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Tunisia Travel Guide

Tunisia — Festivals and Events

Most of Tunisia’s 40 festivals take place in summer, and most are focused on music, crafts, or other aspects of Tunisian culture. The Tunisian Medina Festival livens up the holy month of Ramadan in the Tunisian capital each year, while Carthage and Hammamet each host their own international festivals, filled with music, dance, and creative arts. Tunisia closes each year with its oldest festival of all, the International Festival of the Sahara, a tribute to southern Tunisia’s traditional Sahara Desert culture.

Tunisian Medina Festival

The municipal theater in the heart of Tunis is the main venue of this festival, which is held in the Tunisian capital during the Muslim holy month of Ramadan, which can fall at any time of the year. In addition to the usual array of religious ceremonies that normally take place in Muslim cities during Ramadan, this festival also features international films and musical performances. Street shows and people dressed in medieval costumes spill out across the city.

Festival of the Oases of Mountain in Tamerza

Tunisia’s largest mountain oasis first hosted this annual March festival to commemorate the 100th anniversary of one of Tunisia’s most famous poets, Abou El Kacem Chebbi. The smaller Degueche child festival and El Khiyam tent festival take place at the same time as this celebration of Tamerza culture. Visitors can sample local food and purchase local crafts. The festival also features two animation shows, a local art show, film screenings, horse racing, and poetry readings.

Festival of the Purebred Arabian Horse of Maknassy

No known breed of horse has a longer history than the 5,000-year-old Arabian horses that are showcased during this June festival. The ancestors of today’s Arabian horses carried conquering armies across ancient Mesopotamia. An Arabian horse racing display is the main event of this festival’s first day, while the next two days are dedicated to an international Arabian horse show. Africa’s largest horse show also includes a craft fair featuring artisans from across Tunisia.

International Festival of Carthage

At no other time of year does the always-popular city of Carthage welcome more visitors than during this annual festival. Held in Carthage’s Ancient Roman 7,500-seat amphitheater, the festival starts in the middle of July and continues into August. The first International Festival of Carthage was held in 1964, but the event has since grown into one of Northern Africa’s largest entertainment festivals. James Brown, Louis Armstrong, and Ray Charles are just a handful of the legendary musicians who have performed here.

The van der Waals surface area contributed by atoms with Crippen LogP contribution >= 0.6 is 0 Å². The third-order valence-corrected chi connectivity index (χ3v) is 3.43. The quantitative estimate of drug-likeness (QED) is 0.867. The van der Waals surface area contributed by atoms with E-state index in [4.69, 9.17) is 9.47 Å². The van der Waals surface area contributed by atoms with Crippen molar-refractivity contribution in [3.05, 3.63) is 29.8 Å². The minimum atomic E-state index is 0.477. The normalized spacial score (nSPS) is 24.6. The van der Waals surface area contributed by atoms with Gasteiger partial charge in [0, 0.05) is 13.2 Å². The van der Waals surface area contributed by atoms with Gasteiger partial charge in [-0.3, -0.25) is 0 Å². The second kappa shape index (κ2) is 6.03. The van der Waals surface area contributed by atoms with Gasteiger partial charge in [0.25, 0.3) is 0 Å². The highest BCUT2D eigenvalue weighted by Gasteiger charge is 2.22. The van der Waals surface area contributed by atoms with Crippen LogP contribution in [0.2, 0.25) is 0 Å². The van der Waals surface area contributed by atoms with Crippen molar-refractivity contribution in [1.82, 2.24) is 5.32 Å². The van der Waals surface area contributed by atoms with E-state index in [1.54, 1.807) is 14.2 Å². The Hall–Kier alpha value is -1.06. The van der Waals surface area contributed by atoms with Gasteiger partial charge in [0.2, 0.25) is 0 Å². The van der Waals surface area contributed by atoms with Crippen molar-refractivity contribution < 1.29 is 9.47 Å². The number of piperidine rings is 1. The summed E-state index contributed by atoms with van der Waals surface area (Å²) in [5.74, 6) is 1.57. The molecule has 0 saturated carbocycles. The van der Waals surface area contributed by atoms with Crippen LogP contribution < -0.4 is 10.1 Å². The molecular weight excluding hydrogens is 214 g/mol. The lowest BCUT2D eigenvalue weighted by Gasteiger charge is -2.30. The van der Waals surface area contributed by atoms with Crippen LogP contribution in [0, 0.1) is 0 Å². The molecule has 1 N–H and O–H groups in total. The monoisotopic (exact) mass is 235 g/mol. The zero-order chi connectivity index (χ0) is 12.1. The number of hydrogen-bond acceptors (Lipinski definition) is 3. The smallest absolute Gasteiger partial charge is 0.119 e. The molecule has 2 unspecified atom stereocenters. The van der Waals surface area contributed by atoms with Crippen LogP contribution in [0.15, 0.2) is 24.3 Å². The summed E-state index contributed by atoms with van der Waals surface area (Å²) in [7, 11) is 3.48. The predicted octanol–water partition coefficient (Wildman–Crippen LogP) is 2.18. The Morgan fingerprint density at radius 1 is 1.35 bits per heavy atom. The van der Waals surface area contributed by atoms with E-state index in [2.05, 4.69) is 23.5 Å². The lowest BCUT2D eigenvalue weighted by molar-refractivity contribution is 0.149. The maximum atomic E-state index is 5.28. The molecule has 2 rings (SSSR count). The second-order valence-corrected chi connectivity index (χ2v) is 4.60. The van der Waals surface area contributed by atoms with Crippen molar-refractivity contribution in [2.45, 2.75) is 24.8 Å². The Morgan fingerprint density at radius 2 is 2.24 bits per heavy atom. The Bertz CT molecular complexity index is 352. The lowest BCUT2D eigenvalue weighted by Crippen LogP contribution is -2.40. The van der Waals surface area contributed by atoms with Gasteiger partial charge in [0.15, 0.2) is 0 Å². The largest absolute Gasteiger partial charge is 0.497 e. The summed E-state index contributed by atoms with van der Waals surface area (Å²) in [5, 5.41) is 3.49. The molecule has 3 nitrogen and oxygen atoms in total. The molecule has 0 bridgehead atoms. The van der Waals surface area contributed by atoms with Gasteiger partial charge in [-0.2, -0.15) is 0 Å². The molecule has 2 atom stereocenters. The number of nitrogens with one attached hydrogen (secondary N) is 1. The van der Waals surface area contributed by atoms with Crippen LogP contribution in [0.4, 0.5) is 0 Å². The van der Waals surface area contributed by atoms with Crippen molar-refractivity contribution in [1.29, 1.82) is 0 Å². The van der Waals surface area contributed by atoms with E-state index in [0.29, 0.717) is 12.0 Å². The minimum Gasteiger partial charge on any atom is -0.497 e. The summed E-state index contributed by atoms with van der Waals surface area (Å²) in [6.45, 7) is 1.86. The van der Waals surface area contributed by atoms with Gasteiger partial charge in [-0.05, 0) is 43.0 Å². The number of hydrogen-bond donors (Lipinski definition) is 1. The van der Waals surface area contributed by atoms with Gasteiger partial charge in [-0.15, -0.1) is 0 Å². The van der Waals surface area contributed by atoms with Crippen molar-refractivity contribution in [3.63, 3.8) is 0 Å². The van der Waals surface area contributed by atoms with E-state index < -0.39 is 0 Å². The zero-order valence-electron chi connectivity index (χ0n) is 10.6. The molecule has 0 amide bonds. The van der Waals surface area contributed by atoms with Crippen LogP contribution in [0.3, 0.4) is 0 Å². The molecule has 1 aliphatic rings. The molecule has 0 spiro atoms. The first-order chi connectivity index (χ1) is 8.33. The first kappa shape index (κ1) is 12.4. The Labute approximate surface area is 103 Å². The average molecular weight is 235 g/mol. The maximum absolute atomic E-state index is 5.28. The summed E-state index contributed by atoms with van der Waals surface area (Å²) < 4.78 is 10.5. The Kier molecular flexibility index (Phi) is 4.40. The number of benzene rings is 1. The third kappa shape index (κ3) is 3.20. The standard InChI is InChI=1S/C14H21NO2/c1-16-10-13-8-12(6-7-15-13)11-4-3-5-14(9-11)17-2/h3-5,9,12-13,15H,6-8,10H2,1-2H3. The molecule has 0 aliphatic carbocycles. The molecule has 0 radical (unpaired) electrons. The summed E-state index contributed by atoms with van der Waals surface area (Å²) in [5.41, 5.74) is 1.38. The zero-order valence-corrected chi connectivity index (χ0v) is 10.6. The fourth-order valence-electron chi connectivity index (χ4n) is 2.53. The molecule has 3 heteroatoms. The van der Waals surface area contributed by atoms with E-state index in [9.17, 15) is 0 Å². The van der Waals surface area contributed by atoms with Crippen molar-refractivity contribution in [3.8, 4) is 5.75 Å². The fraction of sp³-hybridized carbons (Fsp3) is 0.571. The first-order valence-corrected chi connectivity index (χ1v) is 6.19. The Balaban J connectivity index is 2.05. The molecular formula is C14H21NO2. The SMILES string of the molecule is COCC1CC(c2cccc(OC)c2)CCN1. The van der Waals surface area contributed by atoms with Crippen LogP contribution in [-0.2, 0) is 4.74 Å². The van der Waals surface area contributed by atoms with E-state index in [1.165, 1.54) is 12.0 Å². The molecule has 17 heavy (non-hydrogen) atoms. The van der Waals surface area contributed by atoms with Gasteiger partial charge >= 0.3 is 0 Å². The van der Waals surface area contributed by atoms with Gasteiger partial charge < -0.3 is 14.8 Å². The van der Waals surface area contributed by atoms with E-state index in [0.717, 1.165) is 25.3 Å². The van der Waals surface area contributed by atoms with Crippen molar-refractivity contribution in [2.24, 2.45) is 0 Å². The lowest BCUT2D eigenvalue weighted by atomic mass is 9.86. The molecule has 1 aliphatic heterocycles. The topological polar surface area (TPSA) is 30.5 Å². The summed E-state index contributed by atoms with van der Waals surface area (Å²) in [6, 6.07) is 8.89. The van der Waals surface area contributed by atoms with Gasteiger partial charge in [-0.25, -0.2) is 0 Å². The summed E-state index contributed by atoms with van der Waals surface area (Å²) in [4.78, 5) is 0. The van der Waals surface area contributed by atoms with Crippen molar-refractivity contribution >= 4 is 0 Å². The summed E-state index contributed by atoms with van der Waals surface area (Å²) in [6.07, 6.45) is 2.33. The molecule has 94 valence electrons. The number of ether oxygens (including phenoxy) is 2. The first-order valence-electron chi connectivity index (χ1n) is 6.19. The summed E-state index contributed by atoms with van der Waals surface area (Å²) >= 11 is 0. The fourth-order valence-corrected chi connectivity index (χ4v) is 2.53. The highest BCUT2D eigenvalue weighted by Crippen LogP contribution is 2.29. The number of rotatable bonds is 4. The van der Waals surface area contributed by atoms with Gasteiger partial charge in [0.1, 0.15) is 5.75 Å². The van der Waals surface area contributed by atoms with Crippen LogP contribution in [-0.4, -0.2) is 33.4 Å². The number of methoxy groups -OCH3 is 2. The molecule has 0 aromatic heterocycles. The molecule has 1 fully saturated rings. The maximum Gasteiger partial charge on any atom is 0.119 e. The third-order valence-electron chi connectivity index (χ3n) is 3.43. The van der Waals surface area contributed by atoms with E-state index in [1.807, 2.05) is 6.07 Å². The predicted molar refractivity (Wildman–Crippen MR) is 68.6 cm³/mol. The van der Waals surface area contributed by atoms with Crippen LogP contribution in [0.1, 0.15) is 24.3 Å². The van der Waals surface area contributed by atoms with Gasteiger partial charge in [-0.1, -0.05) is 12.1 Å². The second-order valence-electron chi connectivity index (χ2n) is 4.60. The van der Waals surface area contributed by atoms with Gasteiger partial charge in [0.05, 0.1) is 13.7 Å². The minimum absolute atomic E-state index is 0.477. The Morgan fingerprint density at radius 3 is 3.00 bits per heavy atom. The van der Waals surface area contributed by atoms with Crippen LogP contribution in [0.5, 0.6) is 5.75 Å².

International Festival of Hammamet

Like its sister festival in Carthage, Hammamet’s annual international festival is a celebration of music, dance, and other performing arts. For more than a month between July and August, this picturesque coastal community on northeast Tunisia hosts dozens of jazz and other musicians from around the globe. However, this is not longer just a music festival; visitors now also have roughly a dozen French theatrical plays to choose from.

International Ulysse Festival of Djerba

This festival on Tunisia’s ‘island of lotus eaters’ starts in July, lasts until August, and attracts visitors from across the country and the world. Djerba’s Houmt Souk is filled with performances by local actors, musicians, and visual artists. One day of the festival is dedicated entirely to children’s entertainment, another day is dedicated to sports, and a third focuses on arts and crafts made by women. The 10-day Guellala Pottery Festival also occurs during this period.

Tozeur Oasis Festival

Performers from 10 different countries take part in southern Tunisia’s largest cultural festival. Apart from a brief period during WWII, this festival has taken place every year in one form or another since 1938, and became international in 1991. Parades, poetry recitations, film screenings, and horseback riding and racing along southern Tunisia’s oasis are among the highlights of this festival, which starts in late November and extends into December.

International Festival of the Sahara

Each December, Tunisia ends each year with its oldest and most famous festival. This Douz festival was originally named the Camel Festival when it was held for the first time in 1910. It has since grown into a four-day tribute to southern Tunisia’s nomadic cultures and traditions. Douz’s H’naiech Stadium hosts most of the main events, including camel marathons, Arabian horse racing, and traditional Bedouin wedding ceremonies. However, the most popular event of all may be the poetry contest, which is sponsored by Abdellatif Belgacem, a famous desert poet.

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